A jester is receiving a whipping because he called Mycillus, the son of Mycillus the counselor, stupid, although he deserved it. Now let him say this of the father, and he won’t be in any danger.
157. TO LALAGE
Would that my appearance, Lalage, could occupy a thousand bodies. This would be my one hope to belong to myself.
158. TO HAEMUS
You speak, Haemus, of building from the rooftops of which on certain days cheap stones fall down. You say this is the devil’s work, but I hardly believe that: I shall believe it, if precious ones do.
159. TO ARGENTINUS
Argentinus, your fertile wife is descended from chickens. For she often gives birth with no father.
160. TO TELESPHORUS
You like neither a bountiful meal nor a meager one, Telesphorus. The one is too large for your greedy gut, the other too small. You complain that however much food is left on another man’s plate has gone to waste for your stuffed self.
161. TO CASSILIANA
Why does everybody call Nerine virtuous and chaste? Because, Cassiliana, she has not yet made your acquaintance.
162. TO HERMUS
Whenever I catch sight of your side and praise your sword, you become puffed-up, saying that this belonged to your father. If I admire your swift-footed horse, or your cattle, or your mansion, you say that these too were your father’s. If I praise your face, it was paternal: you possess your father’s servant, his whore, and all that was his. But since there is no truthfulness in your tongue, Hermus, this was truly your mother’s, if you are able to admit it.
163. ON MARCELLINA
As a little girl Marcellina liked to gobble ash and mud with an eager mouth. Now she loves adulterers, Calvus, muddier than mud itself. What am I to make of this? Does not a magpie also suffer from this disposition?
164. TO EURUS
Pyrrhus is always dreaming of sermons, Eurus, and is always reciting them open-mouthed. He is an impostor, not a priest.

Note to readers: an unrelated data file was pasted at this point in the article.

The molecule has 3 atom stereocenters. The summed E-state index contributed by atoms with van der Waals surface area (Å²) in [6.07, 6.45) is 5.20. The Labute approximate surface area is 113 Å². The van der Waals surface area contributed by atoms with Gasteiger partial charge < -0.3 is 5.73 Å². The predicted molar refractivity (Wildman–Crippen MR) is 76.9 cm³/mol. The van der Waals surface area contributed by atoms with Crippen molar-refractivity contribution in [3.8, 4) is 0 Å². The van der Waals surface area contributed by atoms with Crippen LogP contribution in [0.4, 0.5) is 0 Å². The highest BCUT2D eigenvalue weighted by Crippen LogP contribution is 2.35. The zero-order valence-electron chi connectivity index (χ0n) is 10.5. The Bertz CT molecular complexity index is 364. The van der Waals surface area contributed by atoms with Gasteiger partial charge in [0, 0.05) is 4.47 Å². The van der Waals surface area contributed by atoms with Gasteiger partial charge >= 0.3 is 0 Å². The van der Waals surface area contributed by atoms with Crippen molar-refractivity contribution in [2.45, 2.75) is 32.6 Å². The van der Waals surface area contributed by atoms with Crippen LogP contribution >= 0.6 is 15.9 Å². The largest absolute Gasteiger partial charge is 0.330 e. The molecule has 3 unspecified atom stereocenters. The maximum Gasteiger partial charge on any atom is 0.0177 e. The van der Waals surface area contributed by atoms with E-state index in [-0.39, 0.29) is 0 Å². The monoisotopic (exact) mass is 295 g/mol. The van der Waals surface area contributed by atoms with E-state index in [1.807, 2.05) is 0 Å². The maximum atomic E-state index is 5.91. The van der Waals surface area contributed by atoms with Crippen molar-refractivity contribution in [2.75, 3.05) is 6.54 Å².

165. TO PONTILIANUS
In birth the head comes to light first, and hence rules as the senior member, the sphere of the soul nearest to heaven. It possesses the beauty of the face, speech, and is the image of the mind. Pontilianus, the head is nearly the whole man.
166. TO COSMUS
Evils govern under a show of good, Cosmus. Just as the use of honesty grows obsolete, so all honor perishes.
167. TO PAPILUS
He who hopes to obtain justice while living on a slender estate is a fool, Papilus. This is only granted the great and the wealthy.
168. TO EURUS
A judge drinks watered wine so that he might also pronounce the law from a watered-down mouth. He dislikes it undiluted, Eurus. But nowadays a justice pronounces the law and neglects equity Thus the judge who thus pronounces the law will be unjust.
169. TO CALVUS
It is absurd to search for peace of in a foreign dwelling and land. It is nowhere, Calvus, if it is not at home.
170. ON MELISSA
Old Lady Melissa rejoiced in giving birth to a child after having been barren for thirty-six years. You kings and princes, God’s special concern, beware for yourself. This child-bearing statue was a portent.
171. TO DAUNUS
Since you’re a knight on horseback, Daunus, why are you writing a poem? Though you wish to be a poet, you’re too pedestrian.
172. TO COSMUS
Although you pour forth your verse in the middle of the night, Cosmus, a friendly Apollo will shine on your page. A man writing meter must have either constant wit or steady sunshine, nobody has any flavor if he is frigid or lacks the salt of wit.